Team Koltun proved their mettle at the Scotties Tournament of Hearts in Montreal, Que., last week.
The Whitehorse rink defeated medal contender Saskatchewan 6-5 with a steal in the final end on Thursday to finish their run at the Canadian women’s curling championship. Saskatchewan went on to place fourth with a loss to Manitoba in the bronze medal game.
The win was the Koltun crew’s second of the Scotties, having beaten Team P.E.I. 10-3 on Feb. 2.
“The first one was huge,” said skip Sarah Koltun. “We knew we’d be able to keep up with the teams, but we didn’t know how many wins we were going to be able to get out of it. So getting that first win, and winning by such a large margin, was really cool.
“The second one was huge too. We were kind of disappointed the way the week was going for us because we had quite a few really close matches, but we never had hammer in the last end. So it was really hard for us to generate that last win.
“We were feeling like we were coming out on the bad side of games that could have gone the other way. So being able to get that win in the last game was really good.”
Team Koltun was playing in their first Scotties last week and was also the first Yukon rink to compete at the championship in 13 years.
At the end they placed 12th with the same 2-9 record as Quebec, but a loss to la belle province during the round-robin broke the tie and put them in last.
In addition to the two wins, the Yukon team, which includes third Chelsea Duncan, second Patty Wallingham, lead Andrea Sinclair and fifth/coach Lindsay Moldowan, had one-point losses to Newfoundland, B.C. and New Brunswick.
“Overall we’re happy with how we performed; we showed that we’re a very skilled team coming out of the North,” said Koltun. “But at the end of the day we really want to be competitive, so it was really a stepping stone to our future. We want to keep getting better and be one of those top-four teams.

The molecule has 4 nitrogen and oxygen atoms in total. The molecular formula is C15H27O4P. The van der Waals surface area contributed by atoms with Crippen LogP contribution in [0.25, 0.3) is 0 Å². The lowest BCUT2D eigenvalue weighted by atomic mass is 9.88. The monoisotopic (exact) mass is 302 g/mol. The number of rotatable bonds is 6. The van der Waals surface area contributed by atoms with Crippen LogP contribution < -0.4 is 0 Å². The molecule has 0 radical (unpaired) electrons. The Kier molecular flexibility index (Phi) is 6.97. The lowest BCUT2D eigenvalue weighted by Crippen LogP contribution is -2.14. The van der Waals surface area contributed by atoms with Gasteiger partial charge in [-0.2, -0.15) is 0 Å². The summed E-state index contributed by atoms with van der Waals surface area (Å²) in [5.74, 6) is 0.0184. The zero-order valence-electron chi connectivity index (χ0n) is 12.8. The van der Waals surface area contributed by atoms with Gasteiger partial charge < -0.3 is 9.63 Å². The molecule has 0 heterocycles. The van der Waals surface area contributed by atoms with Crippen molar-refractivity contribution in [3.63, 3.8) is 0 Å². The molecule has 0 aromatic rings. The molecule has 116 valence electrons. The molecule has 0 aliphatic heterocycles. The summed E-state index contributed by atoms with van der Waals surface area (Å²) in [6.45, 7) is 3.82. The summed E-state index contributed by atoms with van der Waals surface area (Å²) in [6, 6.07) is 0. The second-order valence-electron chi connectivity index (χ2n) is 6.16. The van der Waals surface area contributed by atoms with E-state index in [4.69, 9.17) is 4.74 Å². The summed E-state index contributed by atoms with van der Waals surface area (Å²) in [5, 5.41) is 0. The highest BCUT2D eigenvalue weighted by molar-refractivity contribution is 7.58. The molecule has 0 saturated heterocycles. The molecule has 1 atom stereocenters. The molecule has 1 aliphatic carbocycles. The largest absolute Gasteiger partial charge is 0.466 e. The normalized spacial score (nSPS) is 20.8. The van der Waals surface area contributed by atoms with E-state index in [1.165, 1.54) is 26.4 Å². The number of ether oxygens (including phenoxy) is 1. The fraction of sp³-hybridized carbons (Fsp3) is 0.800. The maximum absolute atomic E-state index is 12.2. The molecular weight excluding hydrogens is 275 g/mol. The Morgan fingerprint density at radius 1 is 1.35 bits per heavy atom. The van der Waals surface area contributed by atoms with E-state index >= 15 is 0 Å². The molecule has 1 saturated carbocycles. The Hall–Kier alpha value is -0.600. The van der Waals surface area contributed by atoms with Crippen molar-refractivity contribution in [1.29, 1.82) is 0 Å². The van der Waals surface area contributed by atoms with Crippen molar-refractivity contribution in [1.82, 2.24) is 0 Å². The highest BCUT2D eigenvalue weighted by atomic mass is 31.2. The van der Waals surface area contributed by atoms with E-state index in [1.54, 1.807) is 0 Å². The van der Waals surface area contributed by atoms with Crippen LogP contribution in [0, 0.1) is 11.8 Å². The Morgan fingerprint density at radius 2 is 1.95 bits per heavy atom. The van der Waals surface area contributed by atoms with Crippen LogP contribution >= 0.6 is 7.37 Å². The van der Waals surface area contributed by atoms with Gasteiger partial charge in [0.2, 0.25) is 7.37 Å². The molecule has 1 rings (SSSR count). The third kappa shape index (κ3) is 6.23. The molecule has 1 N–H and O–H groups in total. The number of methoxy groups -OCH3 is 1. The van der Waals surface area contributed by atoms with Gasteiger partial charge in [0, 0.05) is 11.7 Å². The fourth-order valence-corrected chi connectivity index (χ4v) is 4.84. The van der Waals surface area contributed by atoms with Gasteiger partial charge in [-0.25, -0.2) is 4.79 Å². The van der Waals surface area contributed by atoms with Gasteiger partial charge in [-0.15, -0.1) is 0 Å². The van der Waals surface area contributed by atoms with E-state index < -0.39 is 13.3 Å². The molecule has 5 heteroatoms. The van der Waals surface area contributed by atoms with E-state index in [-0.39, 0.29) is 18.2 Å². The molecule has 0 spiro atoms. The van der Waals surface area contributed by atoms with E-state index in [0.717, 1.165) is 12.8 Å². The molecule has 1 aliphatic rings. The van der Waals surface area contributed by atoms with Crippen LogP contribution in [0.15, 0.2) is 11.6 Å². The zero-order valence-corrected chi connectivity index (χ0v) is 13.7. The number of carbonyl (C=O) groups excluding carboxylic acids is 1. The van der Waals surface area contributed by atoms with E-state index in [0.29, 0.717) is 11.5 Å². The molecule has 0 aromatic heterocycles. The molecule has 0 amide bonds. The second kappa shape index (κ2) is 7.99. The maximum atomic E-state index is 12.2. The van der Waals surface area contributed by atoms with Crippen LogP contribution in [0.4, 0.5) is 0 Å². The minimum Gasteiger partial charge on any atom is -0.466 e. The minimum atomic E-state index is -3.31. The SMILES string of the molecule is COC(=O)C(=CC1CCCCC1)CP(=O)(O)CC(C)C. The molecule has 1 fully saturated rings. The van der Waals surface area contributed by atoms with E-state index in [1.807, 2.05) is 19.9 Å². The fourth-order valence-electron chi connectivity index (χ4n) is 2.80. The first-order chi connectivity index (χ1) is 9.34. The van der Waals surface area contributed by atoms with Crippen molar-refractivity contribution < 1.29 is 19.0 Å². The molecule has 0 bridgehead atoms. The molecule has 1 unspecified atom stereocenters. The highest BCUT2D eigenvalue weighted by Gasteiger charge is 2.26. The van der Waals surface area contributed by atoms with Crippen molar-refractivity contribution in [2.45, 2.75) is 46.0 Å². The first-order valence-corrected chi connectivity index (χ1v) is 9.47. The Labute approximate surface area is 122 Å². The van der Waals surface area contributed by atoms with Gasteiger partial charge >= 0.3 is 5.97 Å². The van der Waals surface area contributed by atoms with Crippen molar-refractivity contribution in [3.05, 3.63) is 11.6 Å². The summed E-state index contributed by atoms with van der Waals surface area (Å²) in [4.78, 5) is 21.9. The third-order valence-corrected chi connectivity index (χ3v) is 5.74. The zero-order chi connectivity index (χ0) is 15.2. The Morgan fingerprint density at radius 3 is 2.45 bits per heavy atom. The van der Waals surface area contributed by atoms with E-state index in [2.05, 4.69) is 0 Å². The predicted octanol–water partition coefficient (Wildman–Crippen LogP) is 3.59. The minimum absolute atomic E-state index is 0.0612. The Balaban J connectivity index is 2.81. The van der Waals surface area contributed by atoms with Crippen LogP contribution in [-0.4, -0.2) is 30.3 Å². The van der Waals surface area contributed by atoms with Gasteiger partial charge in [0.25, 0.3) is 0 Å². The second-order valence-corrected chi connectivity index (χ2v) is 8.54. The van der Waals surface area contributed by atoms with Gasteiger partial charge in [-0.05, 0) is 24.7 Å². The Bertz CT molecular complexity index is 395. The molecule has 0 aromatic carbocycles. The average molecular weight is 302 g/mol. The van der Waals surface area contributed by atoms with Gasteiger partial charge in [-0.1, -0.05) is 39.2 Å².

“It showed us a lot and where we need to go to get better, what steps need to be taken to get to the next level.”
A stomach bug didn’t help the team’s run. Both Koltun and Moldowan fell ill during the week. It was so bad Team Koltun was Koltunless in a 7-3 loss to Nova Scotia on Feb. 5. Koltun did return for a 12-2 loss to Ontario later in the day.
“They were able to hold their own for the first bit, but playing with three is not exactly easy, especially at an event that is this high calibre,” said Koltun. “They did well considering the situation.
“I tried to come back for the game that afternoon, but they were tired from playing with three and I was really tied and weak from having been sick all the night before. That game didn’t go very well.”
“If I wasn’t sick, I would have gone in and replaced Sarah when she was sick,” said Moldowan, who coached the team with Gordon Moffatt. “It’s a little unfortunate that we got hit by that flu bug that slowed us down a little bit. But overall, looking back on the week, it went really well. The experience was really great, we had some really great games, even though we didn’t come out on the winning end of a lot of them, we stayed close on the score and made some good shots.
“We’re proud of it for sure.”
Of the close losses in Montreal, there is one in particular the team would like back.
In their opening game Alberta’s Val Sweeting on Feb. 1, Koltun went up 4-1 after five ends, but fell 7-5 when Sweeting scored three in the ninth.
Sweeting and her team went on to take silver with an 8-6 loss to Rachel Homan’s Team Canada, the defending champs, in the final.
“We just had one really bad end and weren’t able to pull it off,” said Koltun.
Koltun is the first skip in history to lead a team at the Scotties and the Junior Canadian Curling Championship in the same season. The Canadian Curling Association believes she is also the third youngest skip to compete at the Scotties but hasn’t confirmed that.
“We’re on our way home now, we’ll take a couple days off and then meet up to discuss everything that’s happened and where we’re planning to go from here,” said Koltun.
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